Each time the graphical rendering of the Waveform Analyzer is completed, the container application is informed through the CallbackWaveformAnalyzerPaintDone delegate set through the CallbackWaveformAnalyzerPaintDoneSet method: this delegate will pass as parameter the HWND of the Waveform Analyzer window, allowing to perform further custom graphic rendering on the Waveform Analyzer surface; for this purpose you can obtain the handle to the device context (HDC) of the Waveform Analyzer through the GetDC Windows API.


The Waveform Analyzer automatically manages two vertical lines, one for displaying the current position during a playback session and another one for displaying a position, selected through the mouse, within the loaded sound: the look of these two lines can be modified through the WANALYZER_GENERAL_SETTINGS data structure mentioned before.


The waveform analyzer allows adding further graphical items like vertical lines, horizontal lines and wave ranges: for details about graphic items management you can refer to the How to add graphic items to the Waveform analyzer tutorial.




Mode 2: Creation of bitmaps in various graphic formats


After completing the waveform analysis started through the WaveformAnalyzer.AnalyzeFullSound method, it will be possible requesting to the control the creation of the waveform's bitmap through a call to the WaveformAnalyzer.SnapshotViewSaveToFile and WaveformAnalyzer.SnapshotViewSaveToMemory methods. Through the WaveformAnalyzer.GetAnalysisInfo method you can know the exact number of peaks detected inside the loaded sound and the exact duration in milliseconds of each peak. When generating the bitmap for the full sound's waveform, the reported number of peaks will be exactly equal to the width in pixels of the bitmap. In case you should create a view of a given sound's range, you could obtain the number of pixels needed to display the waveform's view through a call to the WaveformAnalyzer.SnapshotViewGetWidthForWaveform method.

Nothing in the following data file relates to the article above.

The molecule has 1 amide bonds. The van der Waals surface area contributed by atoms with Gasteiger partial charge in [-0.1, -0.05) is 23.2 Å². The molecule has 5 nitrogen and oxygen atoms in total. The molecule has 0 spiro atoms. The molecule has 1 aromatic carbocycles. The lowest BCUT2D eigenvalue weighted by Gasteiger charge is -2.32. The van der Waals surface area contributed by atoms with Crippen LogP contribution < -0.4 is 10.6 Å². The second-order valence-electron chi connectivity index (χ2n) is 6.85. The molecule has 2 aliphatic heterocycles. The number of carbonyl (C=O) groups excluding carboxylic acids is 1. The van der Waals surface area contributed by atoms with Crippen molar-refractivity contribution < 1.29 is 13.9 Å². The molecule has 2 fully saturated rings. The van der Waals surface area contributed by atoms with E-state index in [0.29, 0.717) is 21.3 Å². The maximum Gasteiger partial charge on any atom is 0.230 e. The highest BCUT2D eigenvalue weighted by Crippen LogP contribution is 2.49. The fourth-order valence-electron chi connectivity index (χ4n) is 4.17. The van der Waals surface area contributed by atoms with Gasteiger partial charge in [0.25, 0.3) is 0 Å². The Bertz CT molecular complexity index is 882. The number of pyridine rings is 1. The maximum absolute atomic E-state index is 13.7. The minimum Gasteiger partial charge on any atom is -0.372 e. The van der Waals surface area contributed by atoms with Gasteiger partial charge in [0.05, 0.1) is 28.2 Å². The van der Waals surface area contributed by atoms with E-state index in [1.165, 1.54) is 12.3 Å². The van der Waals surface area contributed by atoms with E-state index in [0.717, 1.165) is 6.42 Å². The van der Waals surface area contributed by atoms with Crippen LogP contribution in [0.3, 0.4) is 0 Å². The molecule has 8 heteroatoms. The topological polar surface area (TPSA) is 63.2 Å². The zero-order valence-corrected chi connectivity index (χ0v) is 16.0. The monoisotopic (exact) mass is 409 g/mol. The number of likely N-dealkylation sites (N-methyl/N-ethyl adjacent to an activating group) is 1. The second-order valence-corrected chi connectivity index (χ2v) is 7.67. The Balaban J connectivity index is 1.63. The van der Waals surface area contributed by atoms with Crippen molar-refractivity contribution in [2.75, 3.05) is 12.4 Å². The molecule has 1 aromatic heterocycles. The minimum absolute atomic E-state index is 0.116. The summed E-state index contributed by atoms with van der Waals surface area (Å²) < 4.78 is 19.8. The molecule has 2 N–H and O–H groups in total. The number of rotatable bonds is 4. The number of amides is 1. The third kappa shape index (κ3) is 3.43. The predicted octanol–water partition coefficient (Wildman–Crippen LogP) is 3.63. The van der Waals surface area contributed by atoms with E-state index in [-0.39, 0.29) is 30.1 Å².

The generated waveform's bitmap will be rendered using colors set into the colorWaveLinePeak, colorWaveLineCenter and colorWaveBackground fields of the WANALYZER_WAVEFORM_SETTINGS data structure.


Below you can see five bitmaps generated using the same sound (whose duration is around 2.4 seconds length) but with five different resolutions (just for your information the song used for generating these bitmaps is available on this link); all these bitmaps have been created using the same height of 100 pixels:


Resolution set into the nResolution property

Generated bitmap















As mentioned before, you can also generate a "view" of a defined portion of the loaded sound: on the bitmap below you can see the original song in its full length (with WAVEFORM_RES_MAXIMUM resolution)




and below you can see the view of the same song for the range between 500 and 1500 milliseconds





On the samples above we have used a very small song limited to 2.4 seconds: in case you should be in need of displaying the full waveform of a longer song on a space much smaller than the total number of required pixels, the WaveformAnalyzer.SnapshotViewSaveToFile and WaveformAnalyzer.SnapshotViewSaveToMemory methods will shrink the waveform in order to fit exactly inside the available space; in the example below you can see a 3 minutes song fitting inside a 455 pixels wide bitmap: the original full length bitmap, using the WAVEFORM_RES_MAXIMUM resolution, would require a width of 243,683 pixels.




VERY IMPORTANT: When using high resolutions and big sound files, keep count that the Windows operating system has limits on the size of bitmaps creation; this means that it would be better avoiding the creation of very large bitmaps: in this case it would be a better approach splitting the total song's bitmap into several smaller bitmaps, for example creating bitmaps whose width in pixels doesn't exceed the current screen width.



Mode 3: Rendering on a graphic Device Context (HDC)


After completing the waveform analysis, it will be also possible rendering the waveform directly inside a graphical device context (through its handle or HDC) using the WaveformAnalyzer.SnapshotViewDrawToHdc method; this may be quite useful if you should need to perform real-time rendering of the waveform on the screen. Although this could be also used for creating a scrolling waveform during playback, we suggest checking the How to scroll the sound's waveform during playback tutorial for further details about managing a scrolling waveform.